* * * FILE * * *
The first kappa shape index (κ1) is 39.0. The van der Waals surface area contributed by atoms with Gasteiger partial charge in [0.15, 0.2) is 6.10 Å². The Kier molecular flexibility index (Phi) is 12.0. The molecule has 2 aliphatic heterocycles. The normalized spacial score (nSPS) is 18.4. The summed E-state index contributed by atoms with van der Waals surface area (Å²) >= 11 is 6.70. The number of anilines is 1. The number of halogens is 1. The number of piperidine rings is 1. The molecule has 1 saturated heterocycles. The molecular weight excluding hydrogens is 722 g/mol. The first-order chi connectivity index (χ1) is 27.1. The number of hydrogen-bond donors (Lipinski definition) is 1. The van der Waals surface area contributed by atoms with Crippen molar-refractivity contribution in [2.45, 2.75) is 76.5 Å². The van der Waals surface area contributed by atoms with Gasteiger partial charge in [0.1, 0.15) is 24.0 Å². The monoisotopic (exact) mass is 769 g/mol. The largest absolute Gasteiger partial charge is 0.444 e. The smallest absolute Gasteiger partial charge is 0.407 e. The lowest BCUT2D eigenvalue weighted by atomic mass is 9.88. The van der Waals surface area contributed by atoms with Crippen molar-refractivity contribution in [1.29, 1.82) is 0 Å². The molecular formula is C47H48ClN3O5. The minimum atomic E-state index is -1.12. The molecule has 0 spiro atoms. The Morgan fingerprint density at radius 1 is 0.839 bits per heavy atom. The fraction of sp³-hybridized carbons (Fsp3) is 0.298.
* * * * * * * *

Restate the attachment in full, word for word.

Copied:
The first kappa shape index (κ1) is 39.0. The van der Waals surface area contributed by atoms with Gasteiger partial charge in [0.15, 0.2) is 6.10 Å². The Kier molecular flexibility index (Phi) is 12.0. The molecule has 2 aliphatic heterocycles. The normalized spacial score (nSPS) is 18.4. The summed E-state index contributed by atoms with van der Waals surface area (Å²) >= 11 is 6.70. The number of anilines is 1. The number of halogens is 1. The number of piperidine rings is 1. The molecule has 1 saturated heterocycles. The molecular weight excluding hydrogens is 722 g/mol. The first-order chi connectivity index (χ1) is 27.1. The number of hydrogen-bond donors (Lipinski definition) is 1. The van der Waals surface area contributed by atoms with Crippen molar-refractivity contribution in [2.45, 2.75) is 76.5 Å². The van der Waals surface area contributed by atoms with Gasteiger partial charge in [0.1, 0.15) is 24.0 Å². The monoisotopic (exact) mass is 769 g/mol. The largest absolute Gasteiger partial charge is 0.444 e. The smallest absolute Gasteiger partial charge is 0.407 e. The lowest BCUT2D eigenvalue weighted by atomic mass is 9.88. The van der Waals surface area contributed by atoms with Crippen molar-refractivity contribution in [1.29, 1.82) is 0 Å². The molecular formula is C47H48ClN3O5. The minimum atomic E-state index is -1.12. The molecule has 0 spiro atoms. The Morgan fingerprint density at radius 1 is 0.839 bits per heavy atom. The fraction of sp³-hybridized carbons (Fsp3) is 0.298.